Traditional Cree Cuisine in Eeyou Istchee Baie-James

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Chef Stéphane Modat meets traditional Cree cuisine


Chef Stéphane Modat no longer needs long presentations Originally from the South of France, he has been living in Quebec for the past twenty years. Chef Modat travels the province to discover the terroir. These adventures include meeting with Aboriginal peoples.


It is in this spirit that the chef has made a culinary - and cultural - immersion in Chisasibi during the summer of 2019: to discover the traditional Cree cuisine of Eeyou Istchee Baie-James. With his photographer associate Frédéric Laroche, they met the people of the community, fished, and cooked with them for nearly a week.


A passionate chef and a generous community joined to tame and reinvent traditional Cree recipes. This immersion led to the creation of a cookbook highlighting the flavours of the territory.



For the chef, "First Nations" means "first cuisines". It means going back to basics, rediscovering the simplicity of food. Because, here, in Eeyou Istchee Baie-James, traditional Cree cuisine rhymes with seasonality and locality. In the summer, fish, berries, and various edible plants are in the spotlight.

To eat fish, you must catch it, prepare it, and cook it. Each step takes time and requires special skills "that have gotten a bit lost", according to Stéphane.

Fishing requires patience and knowledge of the environment. Stéphane, Frédéric and their guide Charlie caught different species of fish: speckled trout, lake trout, whitefish, walleye, and northern pike by using a Cree traditional fishing method; net fishing.

"I thought I had seen big trout in my life. But no... If you go to Eeyou Istchee Baie-James, you will understand what a big trout is!"

- Stéphane Modat


Charlie is an Elder from the community of Chisasibi. He grew up on Fort George Island, where the community was originally located before being resettled to its current location. Once the fish are caught, it is an opportunity for him to share simple yet ingenious cooking techniques that he himself learned as a youngster.

The best method to prepare a fish depends on its species, but also on the way it will be cooked: on the fire, boiled or dried.

Each step of the cooking process is a moment of sharing, transmission, and exchange.



Seasonality is the heart of the Cree diet since the beginning of time. This once nomadic people traveled with the seasons and animal migrations. Food is a testimony to a culture, a way of life. Even today, the Crees still take advantage of "Goose Break" and "Moose Break", respectively in the spring and fall, to return to the territory for goose and moose hunting.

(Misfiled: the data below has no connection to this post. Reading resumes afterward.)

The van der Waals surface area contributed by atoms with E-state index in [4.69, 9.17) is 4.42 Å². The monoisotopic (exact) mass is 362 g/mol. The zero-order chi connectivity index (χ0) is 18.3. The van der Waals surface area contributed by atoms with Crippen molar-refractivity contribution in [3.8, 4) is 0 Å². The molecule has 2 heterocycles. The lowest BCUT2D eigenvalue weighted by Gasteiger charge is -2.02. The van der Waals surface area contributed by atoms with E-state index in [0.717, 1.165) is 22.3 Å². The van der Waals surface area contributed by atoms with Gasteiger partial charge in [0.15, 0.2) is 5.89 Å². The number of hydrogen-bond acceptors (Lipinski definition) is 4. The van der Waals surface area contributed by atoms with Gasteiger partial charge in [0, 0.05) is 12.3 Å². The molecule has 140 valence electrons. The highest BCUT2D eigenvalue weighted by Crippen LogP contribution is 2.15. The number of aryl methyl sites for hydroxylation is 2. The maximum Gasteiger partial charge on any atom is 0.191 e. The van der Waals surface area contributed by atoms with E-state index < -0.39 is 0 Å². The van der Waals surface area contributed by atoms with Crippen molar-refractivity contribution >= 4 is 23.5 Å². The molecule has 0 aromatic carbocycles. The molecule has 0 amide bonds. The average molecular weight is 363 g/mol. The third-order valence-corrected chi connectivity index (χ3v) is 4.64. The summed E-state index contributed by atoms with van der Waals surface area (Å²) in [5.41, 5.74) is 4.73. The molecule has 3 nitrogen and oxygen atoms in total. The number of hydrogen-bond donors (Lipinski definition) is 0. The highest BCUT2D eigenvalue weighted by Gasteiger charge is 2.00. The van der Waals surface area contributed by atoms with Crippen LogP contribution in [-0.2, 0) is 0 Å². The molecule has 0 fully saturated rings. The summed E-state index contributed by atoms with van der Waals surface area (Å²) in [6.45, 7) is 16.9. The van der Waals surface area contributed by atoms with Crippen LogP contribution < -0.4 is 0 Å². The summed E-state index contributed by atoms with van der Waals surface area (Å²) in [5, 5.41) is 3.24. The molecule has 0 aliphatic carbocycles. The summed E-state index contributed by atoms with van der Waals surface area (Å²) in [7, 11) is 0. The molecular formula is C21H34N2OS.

"I look forward to the other seasons to see what they have to offer, to learn about the tradition of the seasons. Because everything is based on seasonality."


Seasonality also means respecting the rhythm of nature. It means taking advantage of what it has to offer when it offers it. Respecting nature also means not wasting anything and thus conserving what can be preserved.

In the traditional Cree cuisine of Eeyou Istchee Baie-James, nothing is wasted.

Jerry cooking the fish in Chisasibi
Bacon de poisson


"The Crees are fantastic at it! They keep everything, from head to tail. I ate "bacon" made from the innards; the eggs are integrated into the bannock... everything is used."



Stéphane is inspired by the exchanges he has had with Aboriginals throughout Quebec to create new recipes. Not only does he emphasize on local foods, but also on the values behind fishing, hunting, and gathering methods.

Each encounter is an opportunity for him to integrate new elements into his way of cooking.

But the exchange is not a one-way street!

Inspired by all that the Chisasibi Cree share with him, he does not hesitate to harvest what is around him to season a freshly caught trout with his guide Jerry, at the latter's traditional family camp. On the shores of James Bay, Stéphane picks wild plantain, sea parsley, wild pea shoots, juniper berries, fir shoots...

Now, in all simplicity, the trout is served with a potato salad with wild herbs. A recipe to discover in the book "Northern Flavours"!

Wild herbs picked in Chisasibi
Edible Flowers picked in Chisasibi

The next day, under the tepee, elders show him how to prepare the bannock. Laughs are flowing as they work; it's the pleasure of preparing traditional food and sharing tricks with Stéphane.


"The Cree Nation has a quantity of bannock recipes that I never thought possible! Molly, an elder from the community, showed me how to make bannock cooked on sticks over the fire. It was awesome!"

Bannock preparation under the tipi



Traditional Cree cuisine is based on a diversified fauna and flora, appreciated, and preserved by the Cree people. It means enjoying unique landscapes while fishing, it is cooking on the shores of James Bay, and appreciating nature in all its aspects. This is what makes it so special, according to Stéphane.


"Eeyou Istchee Baie-James is a complete change of scenery. It's breathtaking sunsets, stretches of water as far as the eye can see.''


The other treasure of Eeyou Istchee Baie-James is of course the people who share their culture, their knowledge, and their love of the land.

Stéphane Modat fishing in Chisasibi
Elder Molly from Chisasibi
Stéphane Modat and Jerry in the teepee in Chisasibi
Elder Charlie fishing in Chisasibi

Get your own "Northern Flavors" cookbook!


Stéphane Modat was in Chisasibi during the summer of 2019 for the Mamoweedow Festival on Fort George Island. This event is an opportunity for residents to come together to celebrate the culture and history of their community.